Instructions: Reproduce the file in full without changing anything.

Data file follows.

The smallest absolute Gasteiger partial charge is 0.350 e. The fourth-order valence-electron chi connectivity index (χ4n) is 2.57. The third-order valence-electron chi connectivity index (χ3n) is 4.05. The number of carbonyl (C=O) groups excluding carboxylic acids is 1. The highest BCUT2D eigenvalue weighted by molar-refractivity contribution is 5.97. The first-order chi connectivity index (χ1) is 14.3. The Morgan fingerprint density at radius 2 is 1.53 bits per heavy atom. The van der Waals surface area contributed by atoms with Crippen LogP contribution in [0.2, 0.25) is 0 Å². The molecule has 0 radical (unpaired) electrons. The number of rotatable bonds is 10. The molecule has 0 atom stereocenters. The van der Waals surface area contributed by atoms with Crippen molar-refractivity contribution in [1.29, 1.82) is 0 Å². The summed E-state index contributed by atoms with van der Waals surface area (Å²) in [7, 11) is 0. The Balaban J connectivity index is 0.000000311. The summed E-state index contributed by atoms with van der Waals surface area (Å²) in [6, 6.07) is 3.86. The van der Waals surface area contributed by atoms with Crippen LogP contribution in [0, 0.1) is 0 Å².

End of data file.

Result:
The smallest absolute Gasteiger partial charge is 0.350 e. The fourth-order valence-electron chi connectivity index (χ4n) is 2.57. The third-order valence-electron chi connectivity index (χ3n) is 4.05. The number of carbonyl (C=O) groups excluding carboxylic acids is 1. The highest BCUT2D eigenvalue weighted by molar-refractivity contribution is 5.97. The first-order chi connectivity index (χ1) is 14.3. The Morgan fingerprint density at radius 2 is 1.53 bits per heavy atom. The van der Waals surface area contributed by atoms with Crippen LogP contribution in [0.2, 0.25) is 0 Å². The molecule has 0 radical (unpaired) electrons. The number of rotatable bonds is 10. The molecule has 0 atom stereocenters. The van der Waals surface area contributed by atoms with Crippen molar-refractivity contribution in [1.29, 1.82) is 0 Å². The summed E-state index contributed by atoms with van der Waals surface area (Å²) in [7, 11) is 0. The Balaban J connectivity index is 0.000000311. The summed E-state index contributed by atoms with van der Waals surface area (Å²) in [6, 6.07) is 3.86. The van der Waals surface area contributed by atoms with Crippen LogP contribution in [0, 0.1) is 0 Å².